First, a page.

Sudanese authorities admitted dozens of people were killed in a crackdown on protesters but denied doctors' claims the death toll has topped 100, as heavily armed paramilitaries guarded the tense capital.
Members of the Rapid Support Forces, who rights groups say have their origins in the Janjaweed militias of Darfur, were on the streets of Khartoum on Thursday in pick-up trucks mounted with machine guns and rocket launchers, witnesses said.
It follows a raid by security forces on Monday on a long-running sit-in outside the army headquarters that marked the start of a brutal crackdown on demonstrators demanding civilian rule.
The Central Committee for Sudanese Doctors said on Wednesday that 40 bodies had been pulled from the Nile, sending the death toll soaring to at least 108.
The committee, which is close to protesters and relies on doctors on the ground for its information, warned the figure could rise.
Some life had returned to the streets of the capital on Thursday, with limited public transport operating and only a few cars on the roads.
A small number of shops and restaurants were open on the second day of the Eid al-Fitr holiday.
But there was still widespread disruption around the capital.
At Khartoum's airport relatives of travellers stayed late into the night waiting to see if their flights would arrive, following a slew of cancellations over the past few days.
Internet blackouts continued to beset the city.
The military ousted longtime president Omar al-Bashir in April after months of protests against his authoritarian rule, but thousands of demonstrators had remained camped out in front of the army headquarters calling for the generals to cede power to civilians.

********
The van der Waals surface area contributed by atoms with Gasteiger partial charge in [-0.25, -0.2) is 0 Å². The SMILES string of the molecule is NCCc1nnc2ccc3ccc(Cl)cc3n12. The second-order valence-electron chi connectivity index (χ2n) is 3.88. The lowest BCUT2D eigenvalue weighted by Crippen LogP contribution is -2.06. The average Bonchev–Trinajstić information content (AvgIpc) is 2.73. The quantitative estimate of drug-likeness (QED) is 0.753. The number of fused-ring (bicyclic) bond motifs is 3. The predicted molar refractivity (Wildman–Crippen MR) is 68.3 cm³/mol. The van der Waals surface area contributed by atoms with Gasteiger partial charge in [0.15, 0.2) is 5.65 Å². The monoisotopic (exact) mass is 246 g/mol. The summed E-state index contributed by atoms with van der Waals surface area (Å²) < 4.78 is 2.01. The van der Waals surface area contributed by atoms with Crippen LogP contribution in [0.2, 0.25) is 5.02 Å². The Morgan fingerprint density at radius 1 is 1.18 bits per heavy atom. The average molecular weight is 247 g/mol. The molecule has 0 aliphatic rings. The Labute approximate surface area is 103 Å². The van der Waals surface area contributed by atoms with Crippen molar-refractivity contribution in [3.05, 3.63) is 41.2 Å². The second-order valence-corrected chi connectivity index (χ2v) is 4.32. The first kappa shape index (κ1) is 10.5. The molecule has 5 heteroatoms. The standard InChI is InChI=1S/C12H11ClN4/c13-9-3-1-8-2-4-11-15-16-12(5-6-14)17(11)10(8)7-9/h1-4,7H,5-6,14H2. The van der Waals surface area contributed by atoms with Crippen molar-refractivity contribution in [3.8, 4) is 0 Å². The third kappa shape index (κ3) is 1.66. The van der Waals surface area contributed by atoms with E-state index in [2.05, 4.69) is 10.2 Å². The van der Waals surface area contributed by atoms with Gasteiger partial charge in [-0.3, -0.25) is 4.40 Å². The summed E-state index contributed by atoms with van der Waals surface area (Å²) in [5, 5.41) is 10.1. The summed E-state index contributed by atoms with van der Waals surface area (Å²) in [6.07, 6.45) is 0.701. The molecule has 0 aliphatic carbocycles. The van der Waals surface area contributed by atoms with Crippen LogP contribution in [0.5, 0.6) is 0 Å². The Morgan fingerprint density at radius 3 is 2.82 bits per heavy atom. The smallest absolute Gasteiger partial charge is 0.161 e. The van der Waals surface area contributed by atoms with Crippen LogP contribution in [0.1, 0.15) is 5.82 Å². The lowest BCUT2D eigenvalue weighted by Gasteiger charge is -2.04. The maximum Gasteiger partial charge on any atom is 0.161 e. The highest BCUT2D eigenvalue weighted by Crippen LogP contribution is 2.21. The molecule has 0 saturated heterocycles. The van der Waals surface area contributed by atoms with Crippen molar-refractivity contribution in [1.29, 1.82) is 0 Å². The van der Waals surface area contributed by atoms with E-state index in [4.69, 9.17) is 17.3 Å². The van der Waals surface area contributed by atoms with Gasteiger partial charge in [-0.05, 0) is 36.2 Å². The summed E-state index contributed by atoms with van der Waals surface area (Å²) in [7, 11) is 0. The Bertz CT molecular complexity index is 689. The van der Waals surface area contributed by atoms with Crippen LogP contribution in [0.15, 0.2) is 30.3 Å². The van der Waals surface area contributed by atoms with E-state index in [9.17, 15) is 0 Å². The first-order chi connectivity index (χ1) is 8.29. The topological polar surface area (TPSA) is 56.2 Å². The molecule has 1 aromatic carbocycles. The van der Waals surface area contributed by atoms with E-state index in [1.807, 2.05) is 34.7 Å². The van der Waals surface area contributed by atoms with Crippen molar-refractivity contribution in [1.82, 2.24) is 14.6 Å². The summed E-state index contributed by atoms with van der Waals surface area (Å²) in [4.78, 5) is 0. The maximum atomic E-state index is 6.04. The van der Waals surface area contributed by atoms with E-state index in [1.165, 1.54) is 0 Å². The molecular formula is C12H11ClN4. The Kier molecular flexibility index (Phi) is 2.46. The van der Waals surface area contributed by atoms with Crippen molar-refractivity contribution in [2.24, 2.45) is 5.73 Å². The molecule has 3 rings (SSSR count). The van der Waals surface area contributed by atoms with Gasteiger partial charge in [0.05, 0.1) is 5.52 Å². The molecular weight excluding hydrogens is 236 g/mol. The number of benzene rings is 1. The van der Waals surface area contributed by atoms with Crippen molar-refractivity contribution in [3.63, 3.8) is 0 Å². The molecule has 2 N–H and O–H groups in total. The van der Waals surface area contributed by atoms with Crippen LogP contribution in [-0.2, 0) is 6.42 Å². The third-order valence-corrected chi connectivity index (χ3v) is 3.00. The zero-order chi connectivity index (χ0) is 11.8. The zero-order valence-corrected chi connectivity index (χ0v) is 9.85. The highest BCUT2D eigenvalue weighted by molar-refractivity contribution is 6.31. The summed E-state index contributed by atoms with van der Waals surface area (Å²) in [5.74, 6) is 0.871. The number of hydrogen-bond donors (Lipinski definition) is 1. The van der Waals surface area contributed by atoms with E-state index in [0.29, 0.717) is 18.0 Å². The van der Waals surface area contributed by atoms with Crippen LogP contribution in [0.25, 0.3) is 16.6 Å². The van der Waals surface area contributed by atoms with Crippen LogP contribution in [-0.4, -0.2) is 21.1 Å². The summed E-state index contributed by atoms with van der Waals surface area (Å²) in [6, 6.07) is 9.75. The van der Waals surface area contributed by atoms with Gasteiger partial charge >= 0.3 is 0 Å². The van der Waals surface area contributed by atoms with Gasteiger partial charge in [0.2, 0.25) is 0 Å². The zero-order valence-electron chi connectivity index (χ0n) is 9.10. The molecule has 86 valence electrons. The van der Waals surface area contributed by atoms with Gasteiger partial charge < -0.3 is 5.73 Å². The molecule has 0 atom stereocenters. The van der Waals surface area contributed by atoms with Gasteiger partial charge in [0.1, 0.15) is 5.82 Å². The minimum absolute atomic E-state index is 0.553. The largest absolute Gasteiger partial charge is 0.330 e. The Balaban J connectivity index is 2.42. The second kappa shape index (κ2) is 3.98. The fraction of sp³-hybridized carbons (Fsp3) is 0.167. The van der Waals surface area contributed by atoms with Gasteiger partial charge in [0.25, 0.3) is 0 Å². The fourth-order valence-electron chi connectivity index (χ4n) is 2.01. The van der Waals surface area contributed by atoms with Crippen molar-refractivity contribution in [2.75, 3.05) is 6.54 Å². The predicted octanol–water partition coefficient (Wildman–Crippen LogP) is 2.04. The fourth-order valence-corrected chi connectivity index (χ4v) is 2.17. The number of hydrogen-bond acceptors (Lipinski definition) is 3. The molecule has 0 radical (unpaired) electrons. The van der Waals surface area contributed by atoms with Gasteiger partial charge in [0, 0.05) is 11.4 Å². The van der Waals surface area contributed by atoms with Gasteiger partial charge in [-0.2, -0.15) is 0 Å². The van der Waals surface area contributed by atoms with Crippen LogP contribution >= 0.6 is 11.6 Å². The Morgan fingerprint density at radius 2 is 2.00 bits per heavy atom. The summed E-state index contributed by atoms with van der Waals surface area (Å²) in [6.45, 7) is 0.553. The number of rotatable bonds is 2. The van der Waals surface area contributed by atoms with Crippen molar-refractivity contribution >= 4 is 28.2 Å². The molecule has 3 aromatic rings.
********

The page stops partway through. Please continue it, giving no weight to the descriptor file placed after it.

Despite several initial breakthroughs, talks between the ruling military council that took power after Bashir's ouster and protest leaders reached a deadlock over who should head a new governing body.
On Monday, security forces moved in to disperse the weeks-long rally outside the army headquarters.
As international condemnation mounted, the health ministry said “no more than 46” people had been killed in “recent events”.
The United Nations and the British embassy announced they were pulling non-essential staff from Sudan, and the United States warned its citizens to exercise “extreme caution” amid the ongoing uncertainty.
Despite the heavy presence of security forces on Khartoum's main streets, the groups that spearheaded the demonstrations against Bashir made a fresh call on Thursday for civil disobedience.
“The revolution continues and our people are victorious despite the terrorism and violence of the militias,” the Sudanese Professionals Association, the group that initially launched the anti-Bashir campaign, posted on Twitter.
It urged an “indefinite strike and civil disobedience,” warning against calls for violence.
In the northern suburb of Bahri, connecting and smaller roads in the neighbourhood were blocked by protesters putting up makeshift barricades made from rocks, bricks and tree trunks.
The protesters blamed the bloody crackdown on the “militias” of the military council.
The Rapid Support Forces have been singled out by protesters.
Heavily deployed in the streets of the capital, some residents seemed wary of the paramilitaries as they moved around the streets.
RSF commander Mohamed Hamdan Dagalo, widely known as “Himediti,” said he was on the side of the “revolutionaries,” but warned he would not “allow chaos,” referring specifically to the barricades put up in some neighbourhoods.
The ruling Military Council issued a statement hitting out at the “campaign organised on social media aimed at spreading lies and fabricating accusations.” It claimed the RSF “refused to carry out the orders of the former regime to expel demonstrators from the sit-in by force.”
The armed forces also issued a statement urging citizens to stay away from military sites, without giving a reason.
African and Western governments have been strongly supportive of the protesters but Arab governments, led by Saudi Arabia, have backed the military rulers.
The United Arab Emirates urged resumed talks to “realise the aspirations of the brotherly people of Sudan,” echoing a call by its ally Saudi Arabia a day earlier.